Prevention & Control



No vaccine is available.

The best way to prevent schistosomiasis is to take the following steps if you are visiting or live in an area where schistosomiasis is transmitted:

  • Avoid swimming or wading in freshwater when you are in countries in which schistosomiasis occurs. Swimming in the ocean and in chlorinated swimming pools is safe.
  • Drink safe water. Although schistosomiasis is not transmitted by swallowing contaminated water, if your mouth or lips come in contact with water containing the parasites, you could become infected. Because water coming directly from canals, lakes, rivers, streams, or springs may be contaminated with a variety of infectious organisms, you should either bring your water to a rolling boil for 1 minute or filter water before drinking it. Bring your water to a rolling boil for at least 1 minute will kill any harmful parasites, bacteria, or viruses present. Iodine treatment alone WILL NOT GUARANTEE that water is safe and free of all parasites.
  • Water used for bathing should be brought to a rolling boil for 1 minute to kill any cercariae, and then cooled before bathing to avoid scalding. Water held in a storage tank for at least 1 – 2 days should be safe for bathing.
  • Vigorous towel drying after an accidental, very brief water exposure may help to prevent parasites from penetrating the skin. However, do not rely on vigorous towel drying alone to prevent schistosomiasis.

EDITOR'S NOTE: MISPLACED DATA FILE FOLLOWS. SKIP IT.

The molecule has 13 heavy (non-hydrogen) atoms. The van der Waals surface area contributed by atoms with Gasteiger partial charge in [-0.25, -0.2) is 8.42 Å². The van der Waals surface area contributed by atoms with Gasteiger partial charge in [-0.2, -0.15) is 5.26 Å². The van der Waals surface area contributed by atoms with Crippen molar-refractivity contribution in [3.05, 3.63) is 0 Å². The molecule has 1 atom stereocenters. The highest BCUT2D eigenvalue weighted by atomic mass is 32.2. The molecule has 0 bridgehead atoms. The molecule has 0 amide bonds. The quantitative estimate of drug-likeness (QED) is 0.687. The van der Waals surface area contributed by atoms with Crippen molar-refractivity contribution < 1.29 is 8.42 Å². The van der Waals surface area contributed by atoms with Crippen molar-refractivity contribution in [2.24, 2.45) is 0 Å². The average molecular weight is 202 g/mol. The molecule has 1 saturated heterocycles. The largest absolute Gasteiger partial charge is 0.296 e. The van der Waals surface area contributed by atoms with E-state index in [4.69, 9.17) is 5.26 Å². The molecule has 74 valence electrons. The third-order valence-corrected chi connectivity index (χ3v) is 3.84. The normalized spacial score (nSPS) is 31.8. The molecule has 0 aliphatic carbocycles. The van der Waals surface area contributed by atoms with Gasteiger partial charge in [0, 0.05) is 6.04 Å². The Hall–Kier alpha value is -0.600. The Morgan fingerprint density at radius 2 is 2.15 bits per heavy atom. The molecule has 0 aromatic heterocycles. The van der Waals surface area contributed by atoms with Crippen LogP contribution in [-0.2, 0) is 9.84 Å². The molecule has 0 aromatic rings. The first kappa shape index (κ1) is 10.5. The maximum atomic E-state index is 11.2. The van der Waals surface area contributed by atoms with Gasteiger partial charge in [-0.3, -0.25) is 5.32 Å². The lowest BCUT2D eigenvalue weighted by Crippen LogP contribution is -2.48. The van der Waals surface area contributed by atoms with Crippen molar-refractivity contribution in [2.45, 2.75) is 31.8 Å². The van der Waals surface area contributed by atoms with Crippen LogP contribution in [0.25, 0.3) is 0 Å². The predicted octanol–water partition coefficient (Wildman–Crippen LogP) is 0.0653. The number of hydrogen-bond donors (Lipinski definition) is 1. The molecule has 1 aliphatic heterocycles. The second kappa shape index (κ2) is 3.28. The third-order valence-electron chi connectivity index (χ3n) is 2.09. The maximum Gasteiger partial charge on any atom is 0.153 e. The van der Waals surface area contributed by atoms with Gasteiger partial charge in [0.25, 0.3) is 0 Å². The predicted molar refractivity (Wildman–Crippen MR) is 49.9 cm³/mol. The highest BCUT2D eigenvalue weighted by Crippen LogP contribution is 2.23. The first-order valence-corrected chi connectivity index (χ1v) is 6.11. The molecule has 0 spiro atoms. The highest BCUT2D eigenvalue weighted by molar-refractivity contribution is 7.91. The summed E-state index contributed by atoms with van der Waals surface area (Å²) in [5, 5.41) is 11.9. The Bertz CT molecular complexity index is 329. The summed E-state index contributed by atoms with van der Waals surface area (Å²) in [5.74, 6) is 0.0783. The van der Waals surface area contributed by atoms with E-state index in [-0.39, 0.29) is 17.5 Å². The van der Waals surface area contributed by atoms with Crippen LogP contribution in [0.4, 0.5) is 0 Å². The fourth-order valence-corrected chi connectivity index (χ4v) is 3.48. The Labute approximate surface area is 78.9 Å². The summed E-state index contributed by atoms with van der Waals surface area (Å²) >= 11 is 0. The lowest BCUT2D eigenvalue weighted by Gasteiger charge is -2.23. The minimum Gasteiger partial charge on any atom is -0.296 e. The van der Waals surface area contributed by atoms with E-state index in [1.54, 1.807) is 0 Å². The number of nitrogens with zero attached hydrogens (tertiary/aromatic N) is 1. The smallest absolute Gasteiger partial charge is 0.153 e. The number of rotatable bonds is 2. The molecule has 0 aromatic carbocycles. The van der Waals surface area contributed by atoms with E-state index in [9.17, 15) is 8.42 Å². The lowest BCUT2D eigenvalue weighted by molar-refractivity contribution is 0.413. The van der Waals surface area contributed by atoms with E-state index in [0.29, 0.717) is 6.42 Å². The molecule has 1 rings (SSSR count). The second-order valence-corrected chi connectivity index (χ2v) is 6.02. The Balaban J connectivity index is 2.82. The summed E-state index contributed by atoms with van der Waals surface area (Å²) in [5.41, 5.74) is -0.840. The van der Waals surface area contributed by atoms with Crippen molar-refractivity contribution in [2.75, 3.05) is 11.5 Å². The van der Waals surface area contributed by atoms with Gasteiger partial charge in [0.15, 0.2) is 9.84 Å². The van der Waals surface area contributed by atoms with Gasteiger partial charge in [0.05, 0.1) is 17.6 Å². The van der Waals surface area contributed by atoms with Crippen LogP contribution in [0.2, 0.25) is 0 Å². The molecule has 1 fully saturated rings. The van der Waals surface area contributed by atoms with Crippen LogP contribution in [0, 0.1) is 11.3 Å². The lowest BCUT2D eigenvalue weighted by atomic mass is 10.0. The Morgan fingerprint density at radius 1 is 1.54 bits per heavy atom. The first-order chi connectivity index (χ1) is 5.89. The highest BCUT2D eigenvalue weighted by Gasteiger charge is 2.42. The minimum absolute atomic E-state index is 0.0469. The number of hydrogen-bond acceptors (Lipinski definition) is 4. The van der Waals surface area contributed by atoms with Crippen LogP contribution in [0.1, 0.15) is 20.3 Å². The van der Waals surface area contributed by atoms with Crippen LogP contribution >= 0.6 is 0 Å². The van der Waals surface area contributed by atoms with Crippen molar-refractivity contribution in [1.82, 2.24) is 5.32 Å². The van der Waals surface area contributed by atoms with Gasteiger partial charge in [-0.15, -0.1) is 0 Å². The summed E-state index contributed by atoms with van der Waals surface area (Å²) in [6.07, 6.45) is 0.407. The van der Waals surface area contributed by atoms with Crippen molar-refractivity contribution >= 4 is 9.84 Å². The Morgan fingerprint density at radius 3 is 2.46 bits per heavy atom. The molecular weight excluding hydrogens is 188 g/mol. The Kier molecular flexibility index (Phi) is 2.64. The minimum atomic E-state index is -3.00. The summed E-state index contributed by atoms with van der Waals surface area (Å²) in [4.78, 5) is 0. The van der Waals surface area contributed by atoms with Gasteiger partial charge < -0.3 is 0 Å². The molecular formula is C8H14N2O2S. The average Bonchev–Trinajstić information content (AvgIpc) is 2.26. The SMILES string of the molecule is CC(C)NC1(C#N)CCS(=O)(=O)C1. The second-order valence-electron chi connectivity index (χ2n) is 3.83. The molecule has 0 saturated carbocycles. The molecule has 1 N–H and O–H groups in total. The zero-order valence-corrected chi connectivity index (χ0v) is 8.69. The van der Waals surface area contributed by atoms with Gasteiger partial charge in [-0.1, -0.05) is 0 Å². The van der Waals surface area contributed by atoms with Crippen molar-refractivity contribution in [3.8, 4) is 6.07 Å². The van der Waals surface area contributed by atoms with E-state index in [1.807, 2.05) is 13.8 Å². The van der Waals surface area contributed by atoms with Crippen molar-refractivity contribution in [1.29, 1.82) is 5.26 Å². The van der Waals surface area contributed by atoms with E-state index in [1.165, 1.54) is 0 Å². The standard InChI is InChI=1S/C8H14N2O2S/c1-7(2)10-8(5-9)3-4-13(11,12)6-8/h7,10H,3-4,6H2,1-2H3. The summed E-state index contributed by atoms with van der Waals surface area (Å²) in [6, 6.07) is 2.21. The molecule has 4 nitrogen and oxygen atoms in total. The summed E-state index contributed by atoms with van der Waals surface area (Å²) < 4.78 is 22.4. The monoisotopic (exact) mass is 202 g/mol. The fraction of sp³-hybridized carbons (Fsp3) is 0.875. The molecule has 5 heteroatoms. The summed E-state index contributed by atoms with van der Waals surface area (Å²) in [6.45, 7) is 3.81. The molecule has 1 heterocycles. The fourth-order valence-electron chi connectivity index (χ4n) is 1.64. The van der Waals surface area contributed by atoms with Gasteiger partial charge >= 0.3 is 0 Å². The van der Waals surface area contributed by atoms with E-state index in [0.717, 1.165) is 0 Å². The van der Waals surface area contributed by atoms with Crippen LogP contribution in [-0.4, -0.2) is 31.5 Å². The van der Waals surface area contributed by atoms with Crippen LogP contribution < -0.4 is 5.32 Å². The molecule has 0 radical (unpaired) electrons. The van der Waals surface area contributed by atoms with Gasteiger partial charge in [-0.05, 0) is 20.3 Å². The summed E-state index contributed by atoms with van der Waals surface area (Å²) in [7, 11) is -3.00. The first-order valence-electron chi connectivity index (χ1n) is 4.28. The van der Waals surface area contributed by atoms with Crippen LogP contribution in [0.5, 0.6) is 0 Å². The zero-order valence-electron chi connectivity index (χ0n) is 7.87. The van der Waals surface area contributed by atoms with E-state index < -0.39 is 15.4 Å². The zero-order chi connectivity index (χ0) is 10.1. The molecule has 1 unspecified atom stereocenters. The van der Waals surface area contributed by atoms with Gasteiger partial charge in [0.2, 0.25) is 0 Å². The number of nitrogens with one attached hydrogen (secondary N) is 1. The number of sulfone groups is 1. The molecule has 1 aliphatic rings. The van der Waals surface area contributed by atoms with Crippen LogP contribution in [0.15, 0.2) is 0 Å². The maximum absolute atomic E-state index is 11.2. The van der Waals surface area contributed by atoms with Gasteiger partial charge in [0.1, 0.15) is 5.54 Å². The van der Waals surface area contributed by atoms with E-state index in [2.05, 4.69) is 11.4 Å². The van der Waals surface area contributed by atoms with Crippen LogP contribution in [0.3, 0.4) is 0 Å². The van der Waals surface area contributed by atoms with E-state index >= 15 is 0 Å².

Those who have had contact with potentially contaminated water overseas should see their health care provider after returning from travel to discuss testing.

More on: Schistosomiasis in Travelers


In countries where schistosomiasis causes significant disease, control efforts usually focus on:

  • Reducing the number of infections in people and/or
  • Eliminating the snails that are required to maintain the parasite’s life cycle.

For all species that cause schistosomiasis, improved sanitation could reduce or eliminate transmission of this disease. In some areas with lower transmission levels, elimination of schistosomiasis is considered a “winnable battle” by public health officials.

Control measures can include mass drug treatment of entire communities and targeted treatment of school-age children. Some of the problems with control of schistosomiasis include:

  • Chemicals used to eliminate snails in freshwater sources may harm other species of animals in the water and, if treatment is not sustained, the snails may return to those sites afterwards.
  • For certain species of the parasite, such as S. japonicum, animals such as cows or water buffalo can also be infected. Runoff from pastures (if livestock are infected) can contaminate freshwater sources.
Page last reviewed: October 27, 2020